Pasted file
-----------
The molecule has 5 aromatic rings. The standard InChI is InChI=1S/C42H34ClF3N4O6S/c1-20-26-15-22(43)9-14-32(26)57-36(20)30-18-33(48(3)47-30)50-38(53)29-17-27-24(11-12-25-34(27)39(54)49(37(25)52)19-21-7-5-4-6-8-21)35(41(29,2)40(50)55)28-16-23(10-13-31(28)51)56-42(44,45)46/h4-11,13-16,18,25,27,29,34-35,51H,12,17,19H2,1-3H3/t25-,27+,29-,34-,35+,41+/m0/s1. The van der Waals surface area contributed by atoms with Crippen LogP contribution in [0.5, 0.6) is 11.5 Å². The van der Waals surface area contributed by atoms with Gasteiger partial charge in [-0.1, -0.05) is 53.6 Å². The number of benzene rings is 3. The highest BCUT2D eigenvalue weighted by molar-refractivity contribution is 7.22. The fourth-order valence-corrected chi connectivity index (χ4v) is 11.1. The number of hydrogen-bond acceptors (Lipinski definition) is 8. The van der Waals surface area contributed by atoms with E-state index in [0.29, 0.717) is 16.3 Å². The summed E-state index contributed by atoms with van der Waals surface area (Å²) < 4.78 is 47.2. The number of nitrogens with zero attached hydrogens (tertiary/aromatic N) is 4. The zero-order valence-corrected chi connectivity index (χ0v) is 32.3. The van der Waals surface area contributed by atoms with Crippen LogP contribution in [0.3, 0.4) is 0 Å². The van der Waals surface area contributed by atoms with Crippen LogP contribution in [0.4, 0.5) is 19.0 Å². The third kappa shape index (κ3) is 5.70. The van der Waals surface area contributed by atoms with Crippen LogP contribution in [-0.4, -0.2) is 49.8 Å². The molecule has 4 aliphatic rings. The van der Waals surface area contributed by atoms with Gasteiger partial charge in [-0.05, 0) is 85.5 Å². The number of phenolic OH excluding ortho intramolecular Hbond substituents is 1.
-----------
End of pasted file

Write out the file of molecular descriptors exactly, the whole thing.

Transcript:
The molecule has 5 aromatic rings. The standard InChI is InChI=1S/C42H34ClF3N4O6S/c1-20-26-15-22(43)9-14-32(26)57-36(20)30-18-33(48(3)47-30)50-38(53)29-17-27-24(11-12-25-34(27)39(54)49(37(25)52)19-21-7-5-4-6-8-21)35(41(29,2)40(50)55)28-16-23(10-13-31(28)51)56-42(44,45)46/h4-11,13-16,18,25,27,29,34-35,51H,12,17,19H2,1-3H3/t25-,27+,29-,34-,35+,41+/m0/s1. The van der Waals surface area contributed by atoms with Crippen LogP contribution in [0.5, 0.6) is 11.5 Å². The van der Waals surface area contributed by atoms with Gasteiger partial charge in [-0.1, -0.05) is 53.6 Å². The number of benzene rings is 3. The highest BCUT2D eigenvalue weighted by molar-refractivity contribution is 7.22. The fourth-order valence-corrected chi connectivity index (χ4v) is 11.1. The number of hydrogen-bond acceptors (Lipinski definition) is 8. The van der Waals surface area contributed by atoms with E-state index in [0.29, 0.717) is 16.3 Å². The summed E-state index contributed by atoms with van der Waals surface area (Å²) < 4.78 is 47.2. The number of nitrogens with zero attached hydrogens (tertiary/aromatic N) is 4. The zero-order valence-corrected chi connectivity index (χ0v) is 32.3. The van der Waals surface area contributed by atoms with Crippen LogP contribution in [0.3, 0.4) is 0 Å². The van der Waals surface area contributed by atoms with Crippen LogP contribution in [0.4, 0.5) is 19.0 Å². The third kappa shape index (κ3) is 5.70. The van der Waals surface area contributed by atoms with Crippen LogP contribution in [-0.4, -0.2) is 49.8 Å². The molecule has 4 aliphatic rings. The van der Waals surface area contributed by atoms with Gasteiger partial charge in [-0.05, 0) is 85.5 Å². The number of phenolic OH excluding ortho intramolecular Hbond substituents is 1.